In modern classical scholarship ancient Umbria is known for little more than being the birthplace of Plautus and Propertius and for the Iguvine Tablets. Up to the present day its ancient archaeological remains have been meager, and testimonia in the ancient historical sources are also none too plentiful. Consequently, even in one of the very few modern studies which focuses upon Umbria, W. V. Harris’ Rome in Etruria and Umbria (Oxford 1969), Umbria clearly comes in a distant second in treatment behind Etruria with its much better documented history and archaeology. In addition, although scholars of Indo-European historical linguistics have lavished considerable attention upon the Iguvine Tablets, the Umbrian people and culture that created these fascinating texts have continued to go largely unstudied. Bradley’s book attempts to fill this obvious void by synthesizing all known data concerning the region during the first millennium B.C.; and in fact, it succeeds quite well in this purpose. It will therefore be of great interest to students of pre-Roman and republican Italy and to Indo-Europeanists specializing in Italic. But since the relative dearth of analyzable data necessarily make for a study long on tracing broad historical trends from material remains and short on neat illustrative case studies, Indo-Europeanists are likely to find the volume less satisfying than historians of early Italy and of republican Rome. In some respects this book can be regarded as the Umbrian counterpart to Emma Dench’s From Barbarians to New Men: Greek, Roman, and Modern Perceptions of the Peoples of the Central Apennines (Oxford 1995), which studies the Samnites from the currently fashionable perspective of ethnic identity. The first of the book’s six chapters (“Approaching the History of Ancient Umbria” pp.1-28) describes the modern history and general state of our knowledge of ancient Umbria and defines the fundamental questions addressed by this study: the long-term social and political changes that transformed Umbria over time; the nature, scale, and consequences of Romanization; and changes in Umbrian ethnic identity. The next four chapters develop these major themes by tracing, as the data permit and in chronological order, Umbrian prehistory and history from the early Iron Age down to the time of Augustus.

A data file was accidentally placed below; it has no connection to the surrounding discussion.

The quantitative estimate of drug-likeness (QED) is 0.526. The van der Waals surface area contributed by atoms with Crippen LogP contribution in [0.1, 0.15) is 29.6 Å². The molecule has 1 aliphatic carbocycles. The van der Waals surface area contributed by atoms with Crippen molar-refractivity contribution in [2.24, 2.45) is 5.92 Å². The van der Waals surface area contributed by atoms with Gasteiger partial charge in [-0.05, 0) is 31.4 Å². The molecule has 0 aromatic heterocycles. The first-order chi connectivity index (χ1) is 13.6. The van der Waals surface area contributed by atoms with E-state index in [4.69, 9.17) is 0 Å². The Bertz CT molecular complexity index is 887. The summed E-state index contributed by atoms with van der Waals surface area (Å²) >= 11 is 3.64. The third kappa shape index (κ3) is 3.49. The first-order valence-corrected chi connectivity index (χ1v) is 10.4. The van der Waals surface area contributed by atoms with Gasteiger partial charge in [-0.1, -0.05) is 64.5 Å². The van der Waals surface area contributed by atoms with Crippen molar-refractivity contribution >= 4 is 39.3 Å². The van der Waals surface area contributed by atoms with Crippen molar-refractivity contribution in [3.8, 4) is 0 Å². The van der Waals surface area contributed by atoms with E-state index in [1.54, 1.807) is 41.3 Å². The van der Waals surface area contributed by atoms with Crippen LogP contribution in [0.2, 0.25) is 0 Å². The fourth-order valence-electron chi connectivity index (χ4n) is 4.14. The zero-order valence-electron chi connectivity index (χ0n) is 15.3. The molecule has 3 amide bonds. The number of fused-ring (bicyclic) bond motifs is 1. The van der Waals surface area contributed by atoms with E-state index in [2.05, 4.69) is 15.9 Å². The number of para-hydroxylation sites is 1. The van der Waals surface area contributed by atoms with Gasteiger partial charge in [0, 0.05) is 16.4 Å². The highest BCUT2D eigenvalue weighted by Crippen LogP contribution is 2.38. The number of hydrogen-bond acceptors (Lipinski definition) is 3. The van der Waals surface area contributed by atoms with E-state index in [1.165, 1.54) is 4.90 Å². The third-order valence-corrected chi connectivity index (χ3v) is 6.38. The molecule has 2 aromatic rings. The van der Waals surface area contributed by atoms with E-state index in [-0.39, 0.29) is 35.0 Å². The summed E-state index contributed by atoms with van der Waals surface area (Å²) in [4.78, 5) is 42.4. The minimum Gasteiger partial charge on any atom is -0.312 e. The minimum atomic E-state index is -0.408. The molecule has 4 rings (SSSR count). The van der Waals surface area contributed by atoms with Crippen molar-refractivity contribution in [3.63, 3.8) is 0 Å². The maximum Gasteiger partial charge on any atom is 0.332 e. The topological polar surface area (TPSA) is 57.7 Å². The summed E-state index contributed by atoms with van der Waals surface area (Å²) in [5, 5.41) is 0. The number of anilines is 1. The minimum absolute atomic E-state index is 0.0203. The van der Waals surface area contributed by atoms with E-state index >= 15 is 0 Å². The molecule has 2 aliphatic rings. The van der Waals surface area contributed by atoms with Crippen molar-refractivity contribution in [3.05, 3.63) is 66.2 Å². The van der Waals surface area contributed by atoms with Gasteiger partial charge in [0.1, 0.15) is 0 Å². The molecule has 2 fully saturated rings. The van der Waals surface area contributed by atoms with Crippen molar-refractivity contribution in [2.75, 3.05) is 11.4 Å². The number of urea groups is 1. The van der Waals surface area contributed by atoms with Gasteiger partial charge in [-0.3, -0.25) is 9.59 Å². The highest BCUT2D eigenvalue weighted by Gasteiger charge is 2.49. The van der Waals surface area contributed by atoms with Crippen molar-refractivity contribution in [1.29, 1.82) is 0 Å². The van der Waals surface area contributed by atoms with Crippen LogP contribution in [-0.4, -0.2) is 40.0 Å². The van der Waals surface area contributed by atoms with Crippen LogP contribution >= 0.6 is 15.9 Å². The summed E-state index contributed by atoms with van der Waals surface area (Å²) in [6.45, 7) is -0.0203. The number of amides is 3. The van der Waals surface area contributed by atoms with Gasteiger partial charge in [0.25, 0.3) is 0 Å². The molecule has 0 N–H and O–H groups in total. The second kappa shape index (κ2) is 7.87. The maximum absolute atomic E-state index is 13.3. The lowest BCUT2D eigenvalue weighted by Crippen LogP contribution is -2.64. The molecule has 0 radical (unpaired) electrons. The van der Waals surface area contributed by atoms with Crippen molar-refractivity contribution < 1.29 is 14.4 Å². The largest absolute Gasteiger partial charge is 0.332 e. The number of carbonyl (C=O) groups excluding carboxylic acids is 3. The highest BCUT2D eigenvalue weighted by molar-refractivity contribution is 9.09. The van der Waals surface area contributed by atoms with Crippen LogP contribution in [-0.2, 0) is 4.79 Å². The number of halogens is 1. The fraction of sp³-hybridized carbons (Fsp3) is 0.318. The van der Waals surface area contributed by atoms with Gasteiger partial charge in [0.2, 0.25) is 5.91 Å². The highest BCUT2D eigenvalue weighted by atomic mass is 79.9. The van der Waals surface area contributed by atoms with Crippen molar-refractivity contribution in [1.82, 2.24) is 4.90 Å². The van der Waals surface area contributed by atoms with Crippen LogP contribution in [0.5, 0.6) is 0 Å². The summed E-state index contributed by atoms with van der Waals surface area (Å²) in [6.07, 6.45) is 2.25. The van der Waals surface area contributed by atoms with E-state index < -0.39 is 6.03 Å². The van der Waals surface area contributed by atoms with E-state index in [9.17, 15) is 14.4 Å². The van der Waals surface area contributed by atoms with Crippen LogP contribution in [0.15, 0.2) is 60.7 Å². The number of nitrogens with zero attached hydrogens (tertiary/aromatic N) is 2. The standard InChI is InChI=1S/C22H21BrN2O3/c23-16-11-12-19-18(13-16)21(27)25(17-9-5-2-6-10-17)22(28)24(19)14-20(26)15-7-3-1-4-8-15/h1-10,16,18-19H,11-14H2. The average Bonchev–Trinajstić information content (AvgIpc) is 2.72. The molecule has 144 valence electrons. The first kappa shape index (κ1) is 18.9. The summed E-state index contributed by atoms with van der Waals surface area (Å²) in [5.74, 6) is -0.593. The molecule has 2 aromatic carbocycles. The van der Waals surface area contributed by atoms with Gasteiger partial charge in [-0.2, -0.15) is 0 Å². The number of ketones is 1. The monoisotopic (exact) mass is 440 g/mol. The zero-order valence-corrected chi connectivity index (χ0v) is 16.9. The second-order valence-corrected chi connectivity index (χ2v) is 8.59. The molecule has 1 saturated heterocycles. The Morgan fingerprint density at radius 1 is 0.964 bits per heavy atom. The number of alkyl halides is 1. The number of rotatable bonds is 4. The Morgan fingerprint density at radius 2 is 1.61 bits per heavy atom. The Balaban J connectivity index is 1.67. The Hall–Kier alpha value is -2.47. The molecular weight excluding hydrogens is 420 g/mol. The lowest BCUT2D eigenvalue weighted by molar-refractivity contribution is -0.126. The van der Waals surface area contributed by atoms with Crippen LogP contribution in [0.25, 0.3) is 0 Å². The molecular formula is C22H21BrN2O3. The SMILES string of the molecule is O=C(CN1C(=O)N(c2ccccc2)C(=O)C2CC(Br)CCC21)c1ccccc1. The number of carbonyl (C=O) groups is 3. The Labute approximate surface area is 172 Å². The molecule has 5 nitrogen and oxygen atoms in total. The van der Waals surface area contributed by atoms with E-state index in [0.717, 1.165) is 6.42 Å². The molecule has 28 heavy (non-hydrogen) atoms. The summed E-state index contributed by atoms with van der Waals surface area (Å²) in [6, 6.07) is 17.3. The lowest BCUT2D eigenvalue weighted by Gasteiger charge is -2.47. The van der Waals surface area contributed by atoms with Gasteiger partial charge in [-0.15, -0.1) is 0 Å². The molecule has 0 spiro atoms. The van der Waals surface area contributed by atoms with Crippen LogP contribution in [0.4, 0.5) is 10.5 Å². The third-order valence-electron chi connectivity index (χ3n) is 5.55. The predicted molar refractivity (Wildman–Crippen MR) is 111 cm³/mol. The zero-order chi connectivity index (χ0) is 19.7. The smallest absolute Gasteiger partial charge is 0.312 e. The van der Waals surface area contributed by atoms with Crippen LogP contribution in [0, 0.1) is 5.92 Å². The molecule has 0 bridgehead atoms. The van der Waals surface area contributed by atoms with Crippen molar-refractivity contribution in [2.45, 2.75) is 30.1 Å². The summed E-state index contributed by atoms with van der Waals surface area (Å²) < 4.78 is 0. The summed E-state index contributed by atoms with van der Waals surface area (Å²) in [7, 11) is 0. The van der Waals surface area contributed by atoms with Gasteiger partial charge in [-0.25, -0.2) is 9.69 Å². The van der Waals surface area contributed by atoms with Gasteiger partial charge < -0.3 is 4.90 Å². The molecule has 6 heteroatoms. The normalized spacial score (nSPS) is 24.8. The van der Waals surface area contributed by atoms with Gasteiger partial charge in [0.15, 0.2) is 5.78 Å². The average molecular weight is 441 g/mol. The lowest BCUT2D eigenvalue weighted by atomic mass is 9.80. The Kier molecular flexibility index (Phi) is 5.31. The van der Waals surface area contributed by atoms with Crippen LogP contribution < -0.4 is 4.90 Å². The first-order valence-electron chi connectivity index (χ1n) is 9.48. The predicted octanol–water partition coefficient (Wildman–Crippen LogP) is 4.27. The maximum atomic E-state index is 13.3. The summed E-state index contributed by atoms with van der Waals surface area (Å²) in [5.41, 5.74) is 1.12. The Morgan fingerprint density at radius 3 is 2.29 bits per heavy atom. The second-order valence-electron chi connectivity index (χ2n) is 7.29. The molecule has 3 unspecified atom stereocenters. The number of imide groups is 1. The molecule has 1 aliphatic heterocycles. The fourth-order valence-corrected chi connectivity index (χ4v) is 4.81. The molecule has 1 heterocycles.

Chapter 2, “Umbria Before the Roman Conquest” (pp.29-102), the longest of these chapters, covers the longest span of time (six or seven centuries), and is the most archaeological chapter of the book. Bradley (hereafter, B.) begins by opining that urbanism with its attendant physical manifestations is an inadequate model for tracing social and political development. He prefers instead to employ the concept of state organization and cites the Umbrians’ Sabellian kin, the Samnites, as a parallel problem. While this distinction might strike some readers as an attempt to make a virtue out of a necessity caused by a lack of data, B. makes good use of recent modern scholarship on related problems involving archaic Greece (see especially n.8 on p.32) and notes that not all states were poleis, and that some states were better defined by their people than by their physical remains (e.g. classical Sparta). B. argues (not surprisingly) that, like the Samnites, the Umbrians supported themselves through a mixed economy of agriculture and pastoralism, including transhumance. A series of so-called hillforts near Plestia are interpreted not as mere temporary refuges but as foci of regular occupation, burial, religious activity, trade, and administration. Early shrines were very simple and may have served more than their local inhabitants. B. conjectures that like the fair associated with Lucus Feroniae mentioned by Dionysius of Halicarnassus ( Ant. Rom. III.32), shrines might have brought different groups into regular contact. Bronze votive figurines, mostly warriors, dating from the sixth to fourth centuries B.C., testify to the existence of a native Umbrian tradition of bronze working; but the archaeological record, especially the grave goods from Plestia, Interamna, and Tuder, shows that Umbrian cultural development during the pre-Roman period was far more fragmented than that of neighboring Etruria. For example, the graves excavated at Plestia exhibit a gradual transition from very simple, locally produced items with no signs of social differentiation in their earliest period to better made pottery, some metal objects, and some imported foreign material with clear signs of social differences. On the other hand, Tuder, bordering on Etruria, led the way in absorbing Etruscan artistic influence and has even yielded some Attic pottery.